Newbies Guide to Couchsurfing

Being a Good Guest

Because my host is letting me stay at their house/ apartment for free, I like to bring them something. I brought my host beer (a lot of beer) just as a thank you. Other options of “saying thanks” are buying them dinner or bringing something from your hometown so they have a souvenir to remember you by.

Be courteous. This is their house and their rules. It’s common sense; clean up your mess, be quiet in the morning/evening, and don’t eat their food unless they offer. You will have a much more pleasant experience when the two of you get along! Remember, you are not obligated to stay there. If for some reason you and your host don’t get along, make other arrangements in the area (hostel, hotel, Airbnb).

There are so many opportunities this way to learn about a new culture and truly experience what it’s like to live as a local. Couchsurfing is such an amazing way to not only learn about a new culture, but also teach your host about your culture! There’s a reason they’re hosting you; they are interested in other cultures and travelers.

When I went Couchsurfing for the first time, I met a ton of my host’s friends who were from places other than Costa Rica, and I learned a lot about other cultures. We had in depth discussions for hours while sitting around their pool drinking beer, and I came away from each of them with a new perspective. I wouldn’t have had an experience like this if I hadn’t gone Couchsurfing. I came away with the realization that people are very similar: we have similar fears, similar reasons for happiness, and similar reasons for sadness. It’s our unique skills and creativity that makes us special. Once you open up to someone, you realize how easy it is to get along with a stranger, and how close you can become in such a short amount of time. Couchsurfing teaches you more about cultures, people, and yourself than you could get elsewhere. It’s a wonderful learning experience that paves the way to new friendships. 

A few days after you leave your host, you have the opportunity to leave a reference, like I said. They are able to leave you a reference as well! Be honest here; this is how you let other travelers know what your experience was like and if you’d recommend that host.

Think about the three R’s: Research. References. Respect.

Don’t let horror stories about Couchsurfing terrify you; there will always be a negative that comes along with something positive. Do your research, trust your gut, and have the time of your life!

Have you ever gone Couchsurfing? What other tips do you have? 

Couchsurfing History Source



  1. Comment by Ryan Biddulph

    Ryan Biddulph Reply March 6, 2015 at 8:42 pm

    Hi Monica,

    These are really, really fabulous tips here. I use many same ones when doing house sitting. A bit different, but similar in many ways too. No surfing of couches here 😉 but I get sharing your intent, talking about past jobs, noting references and being pleasant, honest and authentic.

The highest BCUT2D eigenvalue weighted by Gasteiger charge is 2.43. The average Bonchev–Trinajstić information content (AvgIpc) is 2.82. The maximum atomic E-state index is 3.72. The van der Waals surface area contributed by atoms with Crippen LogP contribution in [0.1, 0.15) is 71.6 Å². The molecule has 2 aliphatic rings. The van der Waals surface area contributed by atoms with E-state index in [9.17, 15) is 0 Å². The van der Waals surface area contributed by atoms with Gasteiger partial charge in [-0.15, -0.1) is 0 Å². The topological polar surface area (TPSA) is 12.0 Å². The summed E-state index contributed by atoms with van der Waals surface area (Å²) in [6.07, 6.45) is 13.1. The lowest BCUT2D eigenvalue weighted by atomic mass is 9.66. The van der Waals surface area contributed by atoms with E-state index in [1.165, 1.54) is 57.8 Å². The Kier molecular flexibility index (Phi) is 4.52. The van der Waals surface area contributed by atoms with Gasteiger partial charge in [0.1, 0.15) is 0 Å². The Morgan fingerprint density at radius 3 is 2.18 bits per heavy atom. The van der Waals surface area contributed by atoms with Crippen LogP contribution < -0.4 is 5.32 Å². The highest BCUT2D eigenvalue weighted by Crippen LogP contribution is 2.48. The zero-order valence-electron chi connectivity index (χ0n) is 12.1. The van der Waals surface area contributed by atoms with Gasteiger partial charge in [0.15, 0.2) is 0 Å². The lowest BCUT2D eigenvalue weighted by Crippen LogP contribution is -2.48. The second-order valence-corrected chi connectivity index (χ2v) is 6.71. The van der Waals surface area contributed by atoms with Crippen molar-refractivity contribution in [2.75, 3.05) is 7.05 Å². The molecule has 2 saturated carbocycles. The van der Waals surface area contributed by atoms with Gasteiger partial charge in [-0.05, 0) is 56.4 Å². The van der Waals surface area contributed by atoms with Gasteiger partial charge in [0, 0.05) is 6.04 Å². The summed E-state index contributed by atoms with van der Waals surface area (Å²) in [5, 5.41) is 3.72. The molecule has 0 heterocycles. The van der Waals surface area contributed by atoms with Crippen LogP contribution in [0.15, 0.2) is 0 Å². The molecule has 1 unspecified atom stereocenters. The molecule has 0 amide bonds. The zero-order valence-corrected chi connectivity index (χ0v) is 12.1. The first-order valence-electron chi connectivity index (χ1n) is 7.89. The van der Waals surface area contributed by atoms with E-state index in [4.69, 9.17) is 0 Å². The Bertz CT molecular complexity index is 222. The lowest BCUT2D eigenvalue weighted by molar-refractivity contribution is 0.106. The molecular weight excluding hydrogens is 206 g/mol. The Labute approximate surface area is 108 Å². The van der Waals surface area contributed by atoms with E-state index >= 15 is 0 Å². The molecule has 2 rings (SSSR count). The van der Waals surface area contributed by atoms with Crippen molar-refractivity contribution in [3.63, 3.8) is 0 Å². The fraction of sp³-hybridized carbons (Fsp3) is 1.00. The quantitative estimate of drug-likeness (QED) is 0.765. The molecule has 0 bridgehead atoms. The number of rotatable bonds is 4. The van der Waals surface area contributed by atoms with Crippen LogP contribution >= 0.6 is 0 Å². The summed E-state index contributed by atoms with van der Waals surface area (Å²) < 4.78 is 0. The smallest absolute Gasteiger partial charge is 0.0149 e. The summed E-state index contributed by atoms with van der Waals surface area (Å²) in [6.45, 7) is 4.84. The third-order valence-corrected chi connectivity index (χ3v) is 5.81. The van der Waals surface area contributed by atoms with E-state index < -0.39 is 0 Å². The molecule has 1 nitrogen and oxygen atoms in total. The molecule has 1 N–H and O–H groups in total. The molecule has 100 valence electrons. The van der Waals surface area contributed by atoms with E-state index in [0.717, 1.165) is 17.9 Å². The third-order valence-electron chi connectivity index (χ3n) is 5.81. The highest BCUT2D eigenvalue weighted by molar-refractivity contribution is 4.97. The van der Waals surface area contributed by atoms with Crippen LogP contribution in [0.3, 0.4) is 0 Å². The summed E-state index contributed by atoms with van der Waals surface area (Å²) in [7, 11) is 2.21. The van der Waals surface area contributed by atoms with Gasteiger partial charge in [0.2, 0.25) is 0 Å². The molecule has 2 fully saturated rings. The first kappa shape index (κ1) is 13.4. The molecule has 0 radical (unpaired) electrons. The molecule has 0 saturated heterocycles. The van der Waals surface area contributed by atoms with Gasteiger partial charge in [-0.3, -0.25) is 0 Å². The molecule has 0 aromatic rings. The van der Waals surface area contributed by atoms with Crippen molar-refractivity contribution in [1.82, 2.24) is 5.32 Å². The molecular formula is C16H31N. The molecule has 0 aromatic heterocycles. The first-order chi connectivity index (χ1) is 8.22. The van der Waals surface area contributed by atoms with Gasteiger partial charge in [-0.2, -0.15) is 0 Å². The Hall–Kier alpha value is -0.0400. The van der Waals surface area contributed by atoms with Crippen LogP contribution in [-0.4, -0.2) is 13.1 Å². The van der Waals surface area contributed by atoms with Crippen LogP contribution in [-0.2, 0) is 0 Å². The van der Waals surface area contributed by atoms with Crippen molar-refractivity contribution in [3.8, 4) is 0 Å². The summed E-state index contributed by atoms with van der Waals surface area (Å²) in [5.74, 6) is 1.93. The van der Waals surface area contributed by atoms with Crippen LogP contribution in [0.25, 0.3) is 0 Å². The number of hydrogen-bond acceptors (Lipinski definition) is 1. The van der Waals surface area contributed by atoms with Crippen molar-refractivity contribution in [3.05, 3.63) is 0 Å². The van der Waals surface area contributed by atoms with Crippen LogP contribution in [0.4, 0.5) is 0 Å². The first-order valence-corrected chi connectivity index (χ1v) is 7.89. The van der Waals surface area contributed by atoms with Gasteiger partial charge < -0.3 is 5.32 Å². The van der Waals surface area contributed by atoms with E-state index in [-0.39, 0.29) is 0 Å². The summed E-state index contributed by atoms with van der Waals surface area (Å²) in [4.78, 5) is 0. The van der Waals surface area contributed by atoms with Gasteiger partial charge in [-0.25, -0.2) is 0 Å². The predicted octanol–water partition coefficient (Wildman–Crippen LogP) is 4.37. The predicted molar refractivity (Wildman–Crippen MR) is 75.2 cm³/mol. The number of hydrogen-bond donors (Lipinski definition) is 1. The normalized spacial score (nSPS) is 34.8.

Me and my wife are on a current house sit in Bali, looking after 3 cats, 4 dogs and 35 chickens on a football field sized villa compound. It’s bananas, really, and we’re here for 4 to 6 months. We used many similar principles to land this sit that you noted up top. Be yourself, be nice, be respectful, be courteous, and you’ll land jobs, or find places to crash, no probs.

    Tweeting from Bali Monica. Have a fab weekend!


    • Comment by Globe Trottica

      Globe Trottica Reply March 8, 2015 at 2:43 pm

      Hi Ryan! Thank you so much, I really appreciate it! I would love to try house sitting. That sounds like such a fun experience, especially with all of the animals, haha! Thank you, I hope you ha a great weekend! 😀

  2. Comment by francaangloitalian

    francaangloitalian Reply March 7, 2015 at 8:54 am

    Great tips! We (me and Dale) have been on the road for almost 3 years and we absolutely love Couchsurfing, in fact it’s a great way to meet locals and discover the hidden gems of the places we visit. We used couchsurfing a lot and looking forward one day when we stop travelling to host too.

    • Comment by Globe Trottica

      Globe Trottica Reply March 8, 2015 at 2:41 pm

      Thank you so much, Franca! Exactly, it’s such a great way to immerse yourself in a new culture. I’m so glad you love Couchsurfing! I want to host too in the future; give something back for all of the free stays I’ve gotten haha! 😀

  3. Comment by Donna Wanderlust

    Donna Wanderlust Reply March 8, 2015 at 9:46 am

    Good post, lots of tips for me to apply. I am yet to try couch surfing, but i will definitely give it a go when i travel full time in August when im researching cultural fashion and textiles in each country. I just tried hitch hiking for the 1st time in December through Thailand and Cambodia which was really fun.

    • Comment by Globe Trottica

      Globe Trottica Reply March 8, 2015 at 2:38 pm

      Hi Donna! Thank you so much, I’m really glad you can use them 😀 That sounds amazing! Definitely give it a try, you will love it. I haven’t been hitch hiking, but I’ve heard good things about it (free and you get to meet locals, like Couchsurfing!).

  4. Comment by Maaike (Travellous World)

    Maaike (Travellous World) Reply June 18, 2015 at 3:40 am

    Very insightful, thanks for sharing! It’s still a bit of a unknown zone to me, so all of these tips are very useful

    • Comment by Globe Trottica

      Globe Trottica Reply June 18, 2015 at 6:54 am

      Thank you so much! Couchsurfing is great, I’m sure you will love it! 😀